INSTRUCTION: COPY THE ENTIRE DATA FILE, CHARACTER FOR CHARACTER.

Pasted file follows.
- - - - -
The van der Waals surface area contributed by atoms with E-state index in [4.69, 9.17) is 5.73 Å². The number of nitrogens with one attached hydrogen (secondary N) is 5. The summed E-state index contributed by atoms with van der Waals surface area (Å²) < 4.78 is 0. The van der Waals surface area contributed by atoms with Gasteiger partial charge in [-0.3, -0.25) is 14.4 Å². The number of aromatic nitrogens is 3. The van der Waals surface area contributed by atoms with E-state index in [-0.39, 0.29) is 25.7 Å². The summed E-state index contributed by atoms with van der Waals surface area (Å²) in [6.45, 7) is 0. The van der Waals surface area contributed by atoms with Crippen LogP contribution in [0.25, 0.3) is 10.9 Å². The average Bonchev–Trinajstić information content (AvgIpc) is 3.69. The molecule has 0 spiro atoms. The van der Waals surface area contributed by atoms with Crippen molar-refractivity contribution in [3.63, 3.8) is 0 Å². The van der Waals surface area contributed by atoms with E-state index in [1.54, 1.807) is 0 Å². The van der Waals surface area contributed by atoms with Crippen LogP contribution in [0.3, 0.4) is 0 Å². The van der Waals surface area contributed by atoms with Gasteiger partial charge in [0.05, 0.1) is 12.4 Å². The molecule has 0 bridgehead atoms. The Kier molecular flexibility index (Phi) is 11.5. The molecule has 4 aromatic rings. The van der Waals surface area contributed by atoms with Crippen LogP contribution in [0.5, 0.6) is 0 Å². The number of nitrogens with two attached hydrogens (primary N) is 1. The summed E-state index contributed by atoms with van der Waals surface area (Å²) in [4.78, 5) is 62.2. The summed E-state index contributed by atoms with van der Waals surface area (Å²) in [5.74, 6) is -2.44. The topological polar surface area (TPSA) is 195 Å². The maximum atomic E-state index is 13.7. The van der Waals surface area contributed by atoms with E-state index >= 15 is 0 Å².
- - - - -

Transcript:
The van der Waals surface area contributed by atoms with E-state index in [4.69, 9.17) is 5.73 Å². The number of nitrogens with one attached hydrogen (secondary N) is 5. The summed E-state index contributed by atoms with van der Waals surface area (Å²) < 4.78 is 0. The van der Waals surface area contributed by atoms with Gasteiger partial charge in [-0.3, -0.25) is 14.4 Å². The number of aromatic nitrogens is 3. The van der Waals surface area contributed by atoms with E-state index in [-0.39, 0.29) is 25.7 Å². The summed E-state index contributed by atoms with van der Waals surface area (Å²) in [6.45, 7) is 0. The van der Waals surface area contributed by atoms with Crippen LogP contribution in [0.25, 0.3) is 10.9 Å². The average Bonchev–Trinajstić information content (AvgIpc) is 3.69. The molecule has 0 spiro atoms. The van der Waals surface area contributed by atoms with Crippen molar-refractivity contribution in [3.63, 3.8) is 0 Å². The van der Waals surface area contributed by atoms with E-state index in [1.54, 1.807) is 0 Å². The van der Waals surface area contributed by atoms with Crippen LogP contribution in [0.3, 0.4) is 0 Å². The van der Waals surface area contributed by atoms with Gasteiger partial charge in [0.05, 0.1) is 12.4 Å². The molecule has 0 bridgehead atoms. The Kier molecular flexibility index (Phi) is 11.5. The molecule has 4 aromatic rings. The van der Waals surface area contributed by atoms with Crippen LogP contribution in [0.5, 0.6) is 0 Å². The number of nitrogens with two attached hydrogens (primary N) is 1. The summed E-state index contributed by atoms with van der Waals surface area (Å²) in [4.78, 5) is 62.2. The summed E-state index contributed by atoms with van der Waals surface area (Å²) in [5.74, 6) is -2.44. The topological polar surface area (TPSA) is 195 Å². The maximum atomic E-state index is 13.7. The van der Waals surface area contributed by atoms with E-state index >= 15 is 0 Å².